This again in no way means that a candidate who gets in through reservation would make an inferior quality professional always- as though they get in easy, they are supposed to go through the same curriculum and training and sit and pass the same exams as any other candidate before being awarded a professional qualification. A candidate from a certain caste may get into Medical/ Engineering college at 5/10% lower marks in class 12, but doesn’t pass the exit exams for the course at any less marks than a general merit candidate. 
With this, we may have another reasonable suggestion:
  • The lowest marks for eligibility to apply for any course should be same for that given course for candidates from reservation and general quota.
Also- there was ho-hum about government wanting to introduce reservation in private sector jobs and the regulation of reservation for privately run universities/ colleges.  Those opposing these ideas ostensibly suggest that it may affect the quality of candidates that they receive and thus affect performance of the institute overall. This may sound like a good and acceptable explanation to some and truckload of bigotry to others. There may be a simple solution for this if there is enough conviction and moral strength in the government- that is adapted from the US model of Affirmative Action:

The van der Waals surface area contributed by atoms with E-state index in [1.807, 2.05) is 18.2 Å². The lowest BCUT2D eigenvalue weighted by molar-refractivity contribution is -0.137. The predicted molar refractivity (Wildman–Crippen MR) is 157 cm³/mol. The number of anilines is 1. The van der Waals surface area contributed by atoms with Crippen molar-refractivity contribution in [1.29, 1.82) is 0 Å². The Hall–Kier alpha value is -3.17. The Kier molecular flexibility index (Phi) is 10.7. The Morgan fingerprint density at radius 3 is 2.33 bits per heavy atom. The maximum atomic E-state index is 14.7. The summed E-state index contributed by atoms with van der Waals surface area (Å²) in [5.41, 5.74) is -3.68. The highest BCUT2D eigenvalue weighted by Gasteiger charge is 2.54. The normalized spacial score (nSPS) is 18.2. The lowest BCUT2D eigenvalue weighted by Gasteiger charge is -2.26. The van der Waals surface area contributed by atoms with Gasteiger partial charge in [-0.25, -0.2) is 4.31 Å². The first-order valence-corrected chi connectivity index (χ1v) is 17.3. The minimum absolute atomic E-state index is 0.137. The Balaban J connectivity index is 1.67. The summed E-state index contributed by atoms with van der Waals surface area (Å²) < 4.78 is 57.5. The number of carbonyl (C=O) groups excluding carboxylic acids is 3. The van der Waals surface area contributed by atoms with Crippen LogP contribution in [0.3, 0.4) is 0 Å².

• Place a certain amount of ‘Social Equilibrium’ Tax on such private establishments, and give them a goal of percentage of reservation candidates accepted against it. If they think employing a reserved candidate will compromise their firm’s quality, they will pay the SE tax which will contribute towards education of the target castes in the community. If the firms find candidates from reserved quota of good calibre that they can employ without worrying about the firm’s productivity, they can avoid paying the SE taxes. This will actually encourage large firms to build capacity in the underprivileged parts of society- or force them to pay for government’s efforts to do so.